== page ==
UBS to merge Apac ECM, DCM divisions

The Swiss bank creates a single Asia-Pacific capital markets unit in effort to boost deals business. DCM chief Gaetano Bassolino will lead the merged unit.

UBS is to merge teams responsible for running equity and bond deals in Asia Pacific into a single newly-created unit, as the Swiss bank makes a fresh attempt to streamline operations and improve returns, according to an internal memo seen by FinanceAsia on Thursday.

The decision to combine its regional equity capital markets and debt capital markets franchises is designed to clear overlaps among investors and products, the bank said. By combing the two units, UBS said it should better serve its clients and enable more flexible allocation of resources.

A UBS spokesman confirmed the accuracy of the memo but declined to provide further comment, including whether any jobs would be lost or any further restructuring would take place.

"It is clear there are synergies that exist across ECM and DCM, such as overlapping investors and product crossover," David Chin, UBS's head of corporate client solutions (CCS) for Asia Pacific, said in the memo. "These changes are aimed at optimising our business in the region, serving clients more cohesively."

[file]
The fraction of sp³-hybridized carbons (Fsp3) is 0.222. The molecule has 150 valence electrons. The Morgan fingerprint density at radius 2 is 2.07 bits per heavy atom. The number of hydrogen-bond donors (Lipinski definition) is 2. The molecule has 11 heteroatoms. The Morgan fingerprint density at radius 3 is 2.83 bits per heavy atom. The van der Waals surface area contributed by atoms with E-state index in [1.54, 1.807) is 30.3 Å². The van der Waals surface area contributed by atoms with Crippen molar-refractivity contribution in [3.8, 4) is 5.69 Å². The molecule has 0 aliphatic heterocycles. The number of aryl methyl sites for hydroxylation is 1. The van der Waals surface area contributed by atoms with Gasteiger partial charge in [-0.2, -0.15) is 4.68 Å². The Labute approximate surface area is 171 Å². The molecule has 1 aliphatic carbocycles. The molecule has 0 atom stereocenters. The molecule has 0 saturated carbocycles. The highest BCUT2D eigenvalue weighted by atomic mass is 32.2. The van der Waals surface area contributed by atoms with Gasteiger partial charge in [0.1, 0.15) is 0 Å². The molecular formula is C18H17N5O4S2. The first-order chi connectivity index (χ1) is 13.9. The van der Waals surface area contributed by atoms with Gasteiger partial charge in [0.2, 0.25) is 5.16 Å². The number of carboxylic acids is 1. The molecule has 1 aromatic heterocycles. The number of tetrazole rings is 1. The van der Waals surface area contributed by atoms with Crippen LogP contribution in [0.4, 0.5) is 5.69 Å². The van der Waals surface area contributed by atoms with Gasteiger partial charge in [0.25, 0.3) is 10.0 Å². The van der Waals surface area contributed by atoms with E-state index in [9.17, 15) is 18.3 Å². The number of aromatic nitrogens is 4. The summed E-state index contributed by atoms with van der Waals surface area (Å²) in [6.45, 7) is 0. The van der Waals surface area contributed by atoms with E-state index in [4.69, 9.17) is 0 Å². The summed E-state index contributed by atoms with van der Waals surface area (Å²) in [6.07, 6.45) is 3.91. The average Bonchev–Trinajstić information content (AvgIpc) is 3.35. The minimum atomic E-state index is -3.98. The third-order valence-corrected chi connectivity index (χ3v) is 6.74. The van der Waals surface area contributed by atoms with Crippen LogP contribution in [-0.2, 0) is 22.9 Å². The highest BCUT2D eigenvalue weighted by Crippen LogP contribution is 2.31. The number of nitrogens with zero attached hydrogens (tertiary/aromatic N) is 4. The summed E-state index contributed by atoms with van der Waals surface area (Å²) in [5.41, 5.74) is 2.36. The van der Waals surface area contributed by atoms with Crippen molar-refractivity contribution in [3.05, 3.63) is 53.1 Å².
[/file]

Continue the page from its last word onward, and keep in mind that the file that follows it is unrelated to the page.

CCS is the investment banking arm of UBS, providing deal advisory as well as equity and debt underwriting to its clients.

With immediate effect, Gaetano Bassolino has been appointed to head the newly-created Asia-Pacific capital markets unit. Bassolino joined UBS in 2000, and relocated to Hong Kong from London in November 2015. He was most recently head of debt capital markets and client solutions for Asia Pacific.

In his new role, Bassolino, who is based in Hong Kong, will work closely with a group of ECM bankers, including head of cash ECM Peihao Huang and Selina Cheung, an ECM veteran responsible for Asia-into-US IPOs, and Andrea Cas‎ati, head of syndicate on cash ECM.

As part of the reshuffle, Hannah Malter will move into ECM to support Cheung on cross-border listings. Prior she joined UBS in 2006, Malter worked for Morgan Stanley.

UBS said the cross-border listing business was one of its key grow initiatives for 2018.

The changes come after UBS revealed last week it had been punished by the Hong Kong securities regulator in relation to its role as a sponsor of certain initial public offerings in the city. The city's securities regulator banned the Swiss bank for sponsoring any IPO in the city for 18 months and hit it with a hefty fine.

UBS said it would appeal against the decision by the Security and Futures Commission.

The changes also follow a shake-up in the leadership of UBS's Asia-Pacific mergers and acquisitions business in January. 

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